"Some members of Congress who are out there today suggesting that they are shocked and appalled by this, they saw the same intelligence that we saw. So it would be interesting to ask them what they did when they saw whatever intelligence it is that they are referring to," Pompeo said.

Following Pompeo's remarks about Russia, a source on Thursday confirmed to TOLOnews that the man who controls the transaction is named Rahmat Sia and he is the owner of a construction company.

Rahmatullah Azizi is his given name, but he is known as Rahmat Sia. He lives in Russia.

According to the source, Rahmatullah's brother, his driver, his cousin and a Forex dealer have been arrested by the Afghan security forces in PD4 of Kabul city.

[Jul 05, 2020] Ukrainegate honcho Schiff and Russian bounty story

Jul 05, 2020 | thenewkremlinstooge.wordpress.com

ET AL July 3, 2020 at 12:42 am

TheFederalist: Schiff Learned Of Russian 'Bounty' Intelligence In February, Withheld Information From Congress, And Took No Action
https://thefederalist.com/2020/07/02/schiff-learned-of-russian-bounty-intelligence-in-february-withheld-information-from-congress-and-took-no-action/

Schiff demands the Trump administration brief all of Congress about the unverified allegations, yet he himself did not ask for a briefing following the February briefing of his own staff.

As chairman of the intelligence committee, Schiff had the authority to immediately brief the full committee and convene hearings on the matter. Schiff, however, did nothing. He did not brief his committee on the matter, nor did he brief the gang of 8, which consists of top congressional leadership in both chambers .
####

It yet again goes to show how the Dems dirty tricks can compete with that of the Repubs. Will the US media ignore this or just move on to another story?

[Jul 05, 2020] The CIA's shady "Russian bounties" leaks are having their intended impact: sabotaging efforts to end the war in Afghanistan.

Jul 05, 2020 | thenewkremlinstooge.wordpress.com

JAMES LAKE July 2, 2020 at 7:59 am

Well well well – no surprise here

Ben Norton
@BenjaminNorton
The CIA's shady "Russian bounties" leaks are having their intended impact: sabotaging efforts to end the war in Afghanistan.

The bipartisan House Armed Services Committee just voted to block Trump from withdrawing from Afghanistan.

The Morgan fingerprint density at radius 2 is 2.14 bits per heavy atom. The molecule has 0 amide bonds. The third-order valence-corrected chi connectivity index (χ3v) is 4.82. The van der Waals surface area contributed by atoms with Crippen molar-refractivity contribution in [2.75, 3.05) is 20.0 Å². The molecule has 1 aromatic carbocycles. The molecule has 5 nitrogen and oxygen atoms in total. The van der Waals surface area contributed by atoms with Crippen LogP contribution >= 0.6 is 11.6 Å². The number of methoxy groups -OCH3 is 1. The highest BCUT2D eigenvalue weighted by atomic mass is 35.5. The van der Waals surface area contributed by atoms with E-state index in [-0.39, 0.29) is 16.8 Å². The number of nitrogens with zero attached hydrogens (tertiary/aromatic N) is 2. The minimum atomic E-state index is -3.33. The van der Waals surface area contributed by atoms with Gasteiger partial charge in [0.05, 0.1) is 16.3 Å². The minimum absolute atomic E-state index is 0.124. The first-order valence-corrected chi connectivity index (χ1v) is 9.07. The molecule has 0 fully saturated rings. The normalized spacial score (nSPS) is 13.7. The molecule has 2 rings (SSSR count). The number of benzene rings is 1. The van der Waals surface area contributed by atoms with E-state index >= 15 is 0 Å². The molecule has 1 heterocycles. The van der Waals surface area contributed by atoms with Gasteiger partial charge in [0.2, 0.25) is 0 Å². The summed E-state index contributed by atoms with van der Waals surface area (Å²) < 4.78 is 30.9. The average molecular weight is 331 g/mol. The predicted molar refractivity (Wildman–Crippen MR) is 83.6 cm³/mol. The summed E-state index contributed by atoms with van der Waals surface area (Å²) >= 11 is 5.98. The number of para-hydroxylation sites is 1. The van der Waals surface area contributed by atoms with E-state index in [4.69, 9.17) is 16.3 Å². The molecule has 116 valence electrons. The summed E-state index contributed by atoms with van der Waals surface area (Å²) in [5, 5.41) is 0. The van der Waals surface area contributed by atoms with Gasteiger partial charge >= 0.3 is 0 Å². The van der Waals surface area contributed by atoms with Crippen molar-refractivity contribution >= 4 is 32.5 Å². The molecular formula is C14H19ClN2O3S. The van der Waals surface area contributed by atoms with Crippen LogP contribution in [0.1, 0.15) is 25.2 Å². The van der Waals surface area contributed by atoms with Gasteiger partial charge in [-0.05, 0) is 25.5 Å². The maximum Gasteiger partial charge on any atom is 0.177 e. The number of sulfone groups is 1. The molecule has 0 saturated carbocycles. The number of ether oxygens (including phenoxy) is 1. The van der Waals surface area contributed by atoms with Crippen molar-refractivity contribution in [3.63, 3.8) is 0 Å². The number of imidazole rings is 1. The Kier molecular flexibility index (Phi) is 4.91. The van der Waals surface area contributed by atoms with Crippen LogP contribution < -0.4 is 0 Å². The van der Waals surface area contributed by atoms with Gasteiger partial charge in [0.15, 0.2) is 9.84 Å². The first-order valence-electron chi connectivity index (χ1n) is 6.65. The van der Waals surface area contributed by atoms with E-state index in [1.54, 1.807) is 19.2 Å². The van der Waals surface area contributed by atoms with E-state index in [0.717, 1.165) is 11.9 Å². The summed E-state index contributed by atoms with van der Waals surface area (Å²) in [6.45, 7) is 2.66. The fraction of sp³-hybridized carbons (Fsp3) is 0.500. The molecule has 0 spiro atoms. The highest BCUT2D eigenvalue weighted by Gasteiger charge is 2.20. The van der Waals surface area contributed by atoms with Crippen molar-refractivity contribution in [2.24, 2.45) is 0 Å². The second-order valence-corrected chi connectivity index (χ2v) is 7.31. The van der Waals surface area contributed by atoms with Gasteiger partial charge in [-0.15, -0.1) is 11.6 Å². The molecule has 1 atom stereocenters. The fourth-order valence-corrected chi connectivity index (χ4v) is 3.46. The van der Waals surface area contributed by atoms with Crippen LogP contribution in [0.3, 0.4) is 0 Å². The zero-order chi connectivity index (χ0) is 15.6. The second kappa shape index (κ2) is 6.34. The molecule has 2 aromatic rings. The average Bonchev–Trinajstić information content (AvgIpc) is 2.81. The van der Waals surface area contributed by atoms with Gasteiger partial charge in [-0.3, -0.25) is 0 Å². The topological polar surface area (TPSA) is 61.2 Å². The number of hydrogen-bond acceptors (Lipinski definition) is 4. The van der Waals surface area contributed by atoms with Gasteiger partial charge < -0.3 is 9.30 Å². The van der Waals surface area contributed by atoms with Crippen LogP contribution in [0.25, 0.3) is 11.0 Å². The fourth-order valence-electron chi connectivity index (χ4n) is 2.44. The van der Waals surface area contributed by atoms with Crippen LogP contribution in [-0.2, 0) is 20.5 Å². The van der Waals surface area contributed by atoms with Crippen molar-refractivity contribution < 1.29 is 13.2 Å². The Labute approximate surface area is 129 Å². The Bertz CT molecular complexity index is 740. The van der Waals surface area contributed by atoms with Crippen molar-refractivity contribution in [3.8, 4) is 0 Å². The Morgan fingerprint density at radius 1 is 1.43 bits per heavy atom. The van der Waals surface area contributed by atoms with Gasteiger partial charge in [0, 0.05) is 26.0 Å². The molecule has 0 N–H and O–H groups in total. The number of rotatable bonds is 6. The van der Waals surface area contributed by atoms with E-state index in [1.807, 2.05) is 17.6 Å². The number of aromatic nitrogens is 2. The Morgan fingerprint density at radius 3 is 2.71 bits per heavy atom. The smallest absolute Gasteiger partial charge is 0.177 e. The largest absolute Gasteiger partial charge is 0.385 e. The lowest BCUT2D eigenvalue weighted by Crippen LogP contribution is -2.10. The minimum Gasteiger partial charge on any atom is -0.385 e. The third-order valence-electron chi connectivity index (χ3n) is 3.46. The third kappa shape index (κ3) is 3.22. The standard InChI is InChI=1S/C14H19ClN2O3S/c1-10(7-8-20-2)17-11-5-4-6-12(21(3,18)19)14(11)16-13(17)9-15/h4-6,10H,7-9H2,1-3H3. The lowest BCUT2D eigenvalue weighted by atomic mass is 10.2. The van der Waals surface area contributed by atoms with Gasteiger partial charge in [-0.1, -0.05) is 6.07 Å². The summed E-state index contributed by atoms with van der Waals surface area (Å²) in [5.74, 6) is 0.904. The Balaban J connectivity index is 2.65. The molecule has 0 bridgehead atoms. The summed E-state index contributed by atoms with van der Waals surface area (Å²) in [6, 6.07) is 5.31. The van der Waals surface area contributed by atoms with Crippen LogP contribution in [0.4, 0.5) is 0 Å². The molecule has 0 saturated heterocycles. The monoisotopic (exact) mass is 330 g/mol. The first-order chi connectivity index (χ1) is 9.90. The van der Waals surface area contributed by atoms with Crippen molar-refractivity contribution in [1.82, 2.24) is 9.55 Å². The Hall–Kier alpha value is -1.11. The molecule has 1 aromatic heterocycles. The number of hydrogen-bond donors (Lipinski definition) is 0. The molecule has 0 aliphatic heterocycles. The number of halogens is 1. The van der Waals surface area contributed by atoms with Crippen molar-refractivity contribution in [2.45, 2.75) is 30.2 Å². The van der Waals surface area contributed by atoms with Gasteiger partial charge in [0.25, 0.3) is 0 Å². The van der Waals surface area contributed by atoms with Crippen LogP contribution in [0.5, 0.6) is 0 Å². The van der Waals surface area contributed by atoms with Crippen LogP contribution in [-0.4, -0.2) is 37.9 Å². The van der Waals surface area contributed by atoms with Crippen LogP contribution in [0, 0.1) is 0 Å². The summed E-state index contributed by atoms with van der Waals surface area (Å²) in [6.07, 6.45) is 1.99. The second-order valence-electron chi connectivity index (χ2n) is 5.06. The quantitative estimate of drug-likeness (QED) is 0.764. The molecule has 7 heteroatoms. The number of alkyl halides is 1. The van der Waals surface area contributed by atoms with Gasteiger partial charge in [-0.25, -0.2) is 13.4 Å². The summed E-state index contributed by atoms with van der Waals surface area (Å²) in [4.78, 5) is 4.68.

Bipartisan imperialism

//////Next there will be more sanctions on Russia for a fake story.

Trump is not supported by his own party – both sides are loyal only to eg military industrial complex

MARK CHAPMAN July 2, 2020 at 10:05 am

Doesn't matter in the least. Things have gone so far past the possibility of the USA and Russia ever having friendly relations again in our lifetimes that when the USA is chuckling to itself over how it is fucking things up for Russia, it is only fucking things up for itself. Russia is moving ahead on the assumption that the west is a write-off, or at least the North American part of it, and while it may continue to warily court Europe, the best chance the USA ever had of taking down Russia is already years in the past. It took a long time to learn the American pattern of smile-and-backstab, but Russia has learned it now and the decision has been made. If the USA wants to stay in Afghanistan until the judgment trump, brooding obsessively over its empire of mud huts and walnut trees, fine. It's not hurting Russia. I do think, though, that the next time the USA tries to stir up a pocket religious war by claiming the 'rise of ISIS' in some choice target country by injecting its pet militants, it is going to meet with resistance to the narrative, and would be about as able to form a coalition of the willing as it would a march of the dead.

[Jul 05, 2020] Some Conspiracy Theories Are for Real by Philip Giraldi

Jul 05, 2020 | www.unz.com

What is the best way to debunk a conspiracy theory? Call it a conspiracy theory, a label which in and of itself implies disbelief. The only problem with that is there have been many actual conspiracies both historically and currently and many of them are not in the least theoretical in nature. Conspiracies of several kinds brought about American participation in both world wars. And however one feels about President Donald Trump, it must be conceded that he has been the victim of a number of conspiracies, first to deny him the GOP nomination, then to insure that he be defeated in the presidential election, and subsequently to completely delegitimize his presidency.